With the heated property market in Auckland, many buyers are frustrated after missing out on a few auctions and just want to know if they have a shot at owning the home. They want to know where the vendor is sitting in terms of their price expectations.
Most vendors understand that the value of anything is only what someone is prepared to pay for it. The value of an item then comes down to supply and demand. With the property market in Manukau still very hot and in demand it does push prices up hence why I feel auctions are the best method to achieving vendors a top sale price.
Here are a few tips to take away with you:
- Give strong and confident bids, making eye contact with the auctioneer. If you are not confident, ask a family member to help or the real estate agent. The larger your bids the more stronger you look in the arena.
- Bidding amounts will increase at various levels depending on the value of the house and will be at steps chosen by the auctioneer. But you can offer a lower bid if you like and remember to leave some 'fighting' money at the end. Know your limit and stick to it. Come to the auction with three prices in mind: one where it’s a bargain; one what it’s worth; and one that you feel is a premium. It’s a a good idea to visit other auctions as well so you know what to expect.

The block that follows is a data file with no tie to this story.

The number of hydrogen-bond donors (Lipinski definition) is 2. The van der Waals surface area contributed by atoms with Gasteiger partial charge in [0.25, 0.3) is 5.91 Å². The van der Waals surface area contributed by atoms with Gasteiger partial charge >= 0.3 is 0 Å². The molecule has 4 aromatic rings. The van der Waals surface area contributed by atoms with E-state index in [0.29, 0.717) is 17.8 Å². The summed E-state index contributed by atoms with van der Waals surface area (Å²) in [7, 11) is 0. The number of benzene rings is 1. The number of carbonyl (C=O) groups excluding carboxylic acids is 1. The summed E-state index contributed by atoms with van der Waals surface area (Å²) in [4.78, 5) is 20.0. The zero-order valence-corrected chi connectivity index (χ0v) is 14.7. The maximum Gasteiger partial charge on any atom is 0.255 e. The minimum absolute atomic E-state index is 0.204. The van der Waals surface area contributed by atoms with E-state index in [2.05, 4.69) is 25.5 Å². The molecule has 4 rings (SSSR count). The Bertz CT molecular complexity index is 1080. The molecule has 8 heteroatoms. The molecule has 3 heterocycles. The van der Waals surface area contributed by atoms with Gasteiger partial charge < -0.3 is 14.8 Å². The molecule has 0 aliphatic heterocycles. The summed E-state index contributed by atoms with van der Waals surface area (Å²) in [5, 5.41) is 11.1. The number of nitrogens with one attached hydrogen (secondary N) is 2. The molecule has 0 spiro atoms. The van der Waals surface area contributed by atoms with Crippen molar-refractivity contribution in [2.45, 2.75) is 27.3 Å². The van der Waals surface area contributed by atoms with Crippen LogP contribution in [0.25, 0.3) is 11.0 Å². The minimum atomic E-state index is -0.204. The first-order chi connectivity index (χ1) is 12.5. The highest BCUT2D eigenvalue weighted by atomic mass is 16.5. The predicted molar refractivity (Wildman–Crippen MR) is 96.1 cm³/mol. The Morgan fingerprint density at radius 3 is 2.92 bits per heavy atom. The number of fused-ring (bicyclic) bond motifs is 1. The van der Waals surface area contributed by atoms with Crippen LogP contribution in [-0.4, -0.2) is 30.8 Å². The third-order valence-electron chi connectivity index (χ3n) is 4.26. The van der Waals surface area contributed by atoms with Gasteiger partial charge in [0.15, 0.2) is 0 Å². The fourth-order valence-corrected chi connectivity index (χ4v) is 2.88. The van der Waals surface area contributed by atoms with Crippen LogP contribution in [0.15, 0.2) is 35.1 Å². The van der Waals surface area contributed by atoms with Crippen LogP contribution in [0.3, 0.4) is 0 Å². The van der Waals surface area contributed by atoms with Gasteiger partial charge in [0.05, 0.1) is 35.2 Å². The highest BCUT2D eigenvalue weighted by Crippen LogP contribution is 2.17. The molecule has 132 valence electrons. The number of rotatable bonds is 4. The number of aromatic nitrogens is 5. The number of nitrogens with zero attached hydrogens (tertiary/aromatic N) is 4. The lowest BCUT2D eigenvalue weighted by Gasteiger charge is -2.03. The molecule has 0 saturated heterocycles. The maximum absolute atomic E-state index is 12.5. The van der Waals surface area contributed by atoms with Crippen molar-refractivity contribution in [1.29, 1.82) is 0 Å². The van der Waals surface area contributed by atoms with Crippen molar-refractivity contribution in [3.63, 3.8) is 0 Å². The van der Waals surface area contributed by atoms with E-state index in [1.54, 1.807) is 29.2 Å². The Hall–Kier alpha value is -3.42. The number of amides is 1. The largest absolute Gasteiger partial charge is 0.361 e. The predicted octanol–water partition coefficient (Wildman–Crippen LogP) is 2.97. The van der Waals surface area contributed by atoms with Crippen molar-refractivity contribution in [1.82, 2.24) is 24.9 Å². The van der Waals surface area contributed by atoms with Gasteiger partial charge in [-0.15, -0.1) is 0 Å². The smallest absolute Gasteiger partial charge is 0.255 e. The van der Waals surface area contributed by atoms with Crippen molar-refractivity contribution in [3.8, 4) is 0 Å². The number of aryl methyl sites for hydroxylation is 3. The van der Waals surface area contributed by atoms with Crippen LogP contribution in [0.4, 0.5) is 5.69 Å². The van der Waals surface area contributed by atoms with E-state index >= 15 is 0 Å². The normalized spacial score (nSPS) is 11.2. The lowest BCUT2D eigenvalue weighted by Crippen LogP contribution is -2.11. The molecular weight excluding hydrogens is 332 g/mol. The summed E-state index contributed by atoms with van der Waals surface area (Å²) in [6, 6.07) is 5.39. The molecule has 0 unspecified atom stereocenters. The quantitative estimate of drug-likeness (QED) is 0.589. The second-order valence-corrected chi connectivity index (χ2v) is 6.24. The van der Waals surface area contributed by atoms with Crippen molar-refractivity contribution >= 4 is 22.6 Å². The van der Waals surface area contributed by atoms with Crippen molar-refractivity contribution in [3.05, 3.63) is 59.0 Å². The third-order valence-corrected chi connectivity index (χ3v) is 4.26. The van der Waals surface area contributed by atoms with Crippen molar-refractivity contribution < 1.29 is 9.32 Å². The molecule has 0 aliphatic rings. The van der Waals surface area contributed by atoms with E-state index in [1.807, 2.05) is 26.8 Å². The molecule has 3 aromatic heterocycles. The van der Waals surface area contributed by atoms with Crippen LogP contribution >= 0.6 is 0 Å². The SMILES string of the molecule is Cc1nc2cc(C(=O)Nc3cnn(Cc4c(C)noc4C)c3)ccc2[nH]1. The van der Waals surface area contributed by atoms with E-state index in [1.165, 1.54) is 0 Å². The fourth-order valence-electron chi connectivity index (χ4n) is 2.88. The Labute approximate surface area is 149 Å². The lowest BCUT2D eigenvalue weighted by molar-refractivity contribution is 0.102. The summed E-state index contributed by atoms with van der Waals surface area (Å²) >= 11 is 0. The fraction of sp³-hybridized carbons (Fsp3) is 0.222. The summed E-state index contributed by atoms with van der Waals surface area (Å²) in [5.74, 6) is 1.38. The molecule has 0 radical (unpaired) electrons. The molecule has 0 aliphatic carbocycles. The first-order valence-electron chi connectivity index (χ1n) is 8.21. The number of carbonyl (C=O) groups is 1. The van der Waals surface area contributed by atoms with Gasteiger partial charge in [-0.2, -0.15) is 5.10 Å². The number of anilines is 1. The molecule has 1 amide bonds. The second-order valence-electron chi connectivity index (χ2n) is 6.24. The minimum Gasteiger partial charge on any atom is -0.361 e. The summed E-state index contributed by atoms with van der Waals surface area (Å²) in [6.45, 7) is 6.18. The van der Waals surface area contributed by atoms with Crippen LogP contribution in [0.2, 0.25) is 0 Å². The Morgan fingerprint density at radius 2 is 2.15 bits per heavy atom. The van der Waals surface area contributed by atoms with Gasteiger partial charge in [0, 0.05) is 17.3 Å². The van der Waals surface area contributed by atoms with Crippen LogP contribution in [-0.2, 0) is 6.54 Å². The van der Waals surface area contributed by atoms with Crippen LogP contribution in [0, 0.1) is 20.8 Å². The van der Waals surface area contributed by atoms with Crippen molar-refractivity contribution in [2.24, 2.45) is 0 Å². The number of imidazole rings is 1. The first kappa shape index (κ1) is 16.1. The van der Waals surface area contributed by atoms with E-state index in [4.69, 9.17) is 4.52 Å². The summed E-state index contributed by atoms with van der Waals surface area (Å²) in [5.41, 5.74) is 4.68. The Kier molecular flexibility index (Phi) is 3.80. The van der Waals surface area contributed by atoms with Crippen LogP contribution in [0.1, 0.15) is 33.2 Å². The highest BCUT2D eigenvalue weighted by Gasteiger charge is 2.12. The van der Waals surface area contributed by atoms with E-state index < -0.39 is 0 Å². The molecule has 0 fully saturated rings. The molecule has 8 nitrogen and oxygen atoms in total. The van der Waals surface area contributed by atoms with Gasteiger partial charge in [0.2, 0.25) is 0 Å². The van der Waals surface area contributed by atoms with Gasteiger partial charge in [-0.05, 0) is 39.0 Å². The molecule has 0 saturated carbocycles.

- Find a place you can watch other bidders from, and watch their body language. Be aware of yours too — other bidders and the auctioneer are all watching. If you give away how much you want it, the auctioneer may pick up on the fact you are likely to bid higher and pay more — so have your 'poker face' on.
- Bid quickly and confidently. This tells the other bidders you’ll pay whatever it takes. Putting in a bid twice the size of the opponents can also put them off.
- If a house doesn't reach reserve it will be passed in. The highest bidder is then given the first opportunity to negotiate the sale, so try and be the last bid.
- An auction is a cash sale, if you are the winning bidder, you'll pay a previously agreed deposit (usually 10%), sign the sale and purchase agreement, and walk away the proud owner of a new home — congratulations!